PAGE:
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Benton Harbor crisis a tipping point for Gretchen Whitmer, school takeovers

Gov. Gretchen Whitmer’s attempt to close the struggling high school in majority black Benton Harbor provoked a furious backlash from the city’s 10,000 residents. Her next move has implications for districts across the state. As Whitmer and the board continue negotiating, observers say the outcome could reshape how Michigan approaches struggling school districts far beyond Benton Harbor that are struggling with rising debts, low test scores, and declining enrollment. Even if Whitmer doesn’t manage to change the state’s emergency management law, Mike Addonizio, a professor of education at Wayne State University, said her next move in Benton Harbor has major implications for the future of state interventions. “It is kind of an inflection point,” he said. “What is the state going to do with school districts like this?” Still, solving Benton Harbor’s issues won’t solve the structural problems that have produced similar situations in districts across the state. “It could be Kalamazoo. Could be Battle Creek. Could be Muskegon,” said Tom Pedroni, an activist and education professor at Wayne State University. Pedroni says the struggles of urban districts have been worsened by state policies that allow students to leave for other districts, by a relentless focus on test scores, and by a funding system that doesn’t adequately account for the challenges of educating poor students. “The way that we label schools as failing creates an almost mathematical formula that yields the decimation of school districts of color across the state,” he said. “How do we, as a state, take seriously the mechanisms that cause things like this.”
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Will Michigan 3rd-grade reading law hurt poor?

Children from low-income and minority families will be more likely to flunk than wealthier white classmates with similarly low test scores under Michigan’s third-grade reading law, if the experience of Florida is repeated here. Research and Northwestern University found that Florida third-graders with similarly low reading scores were held back at different rates, depending on the socioeconomic status of their families. While the long-term impact of holding children back a grade is mixed, the socioeconomic and racial disparity found in Florida should be a flashing yellow caution light for Michigan, said Sarah Lenhoff, assistant professor of education at Wayne State University. “This study is an important warning for Michigan lawmakers and educators as our state implements this new law,” Lenhoff said. “If children are given differential opportunities to use exemptions from retention, this policy could lead to greater inequity in educational opportunity between low-income children and their wealthier peers.”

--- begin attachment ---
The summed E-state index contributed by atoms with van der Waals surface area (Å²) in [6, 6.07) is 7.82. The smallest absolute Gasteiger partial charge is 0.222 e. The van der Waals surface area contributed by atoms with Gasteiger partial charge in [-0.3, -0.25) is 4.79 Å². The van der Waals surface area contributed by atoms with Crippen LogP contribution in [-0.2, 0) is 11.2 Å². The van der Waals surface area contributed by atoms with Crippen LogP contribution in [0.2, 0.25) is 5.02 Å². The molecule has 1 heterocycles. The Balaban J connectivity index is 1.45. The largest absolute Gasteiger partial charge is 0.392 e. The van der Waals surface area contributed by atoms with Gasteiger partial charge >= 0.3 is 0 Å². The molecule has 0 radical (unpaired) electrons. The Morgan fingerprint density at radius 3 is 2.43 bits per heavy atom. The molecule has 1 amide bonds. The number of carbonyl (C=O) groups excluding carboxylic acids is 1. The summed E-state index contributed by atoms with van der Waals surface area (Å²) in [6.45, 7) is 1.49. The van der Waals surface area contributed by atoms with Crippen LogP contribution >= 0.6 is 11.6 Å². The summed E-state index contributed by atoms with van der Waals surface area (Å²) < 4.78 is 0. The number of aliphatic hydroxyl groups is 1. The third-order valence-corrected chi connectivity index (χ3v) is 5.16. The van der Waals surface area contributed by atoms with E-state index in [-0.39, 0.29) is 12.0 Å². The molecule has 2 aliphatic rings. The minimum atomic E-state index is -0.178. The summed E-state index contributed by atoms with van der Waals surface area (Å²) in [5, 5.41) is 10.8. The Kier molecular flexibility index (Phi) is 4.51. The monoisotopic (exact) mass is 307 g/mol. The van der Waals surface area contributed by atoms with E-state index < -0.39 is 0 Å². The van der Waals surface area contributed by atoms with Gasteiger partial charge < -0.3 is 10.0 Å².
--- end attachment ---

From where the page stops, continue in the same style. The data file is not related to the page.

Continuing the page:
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Opinion: Schools and researchers must collaborate to help Detroit students

Wayne State University College of Education professors Sarah Winchell Lenhoff, Ben Pogodzinski and Erica Edwards wrote an opinion piece exploring approaches to improving lives of Detroit students, focusing on issues of student enrollment and attendance. “Researching the challenges most cited by school leaders and community advocates, we found that roughly a quarter of students who lived in Detroit in the 2017-18 school year attended a school in the suburbs, taking their talents and state school funding out of the city’s schools. We also found that nearly one-fifth of Detroit students switched schools between school years, which can negatively impact achievement and destabilize the schools they left. Additionally, over half of the students who attended school in Detroit missed 10 percent or more of the year, contributing to lower academic achievement and greatly increasing their risk of high school dropout. Findings like these can play a pivotal role in educational policy decision-making, but the policymakers and advocates who could benefit from such information rarely have access to the journals where academics like us typically publish our research…Our research joins a growing body of scholarship that suggests that a collaborative approach to school improvement, with community, school, city, and university partners, could help overcome challenges facing Detroit schools.
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Are America’s teachers really underpaid?

Michael Addonizio, professor of educational leadership and policy studies, examines the growing disparity in compensation to America’s teachers. “In the spring of 2018, thousands of public school teachers walked out of their classrooms in a half-dozen states, protesting low salaries, rising class sizes and cuts to school budgets that have prompted most teachers to buy their own classroom supplies. Additional strikes followed in 2019 in Los Angeles, Denver and Oakland. While these walkouts, which enjoyed much public support, were about more than teacher pay, stagnant teacher salaries were central issues.” 
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America’s schools are crumbling – what will it take to fix them?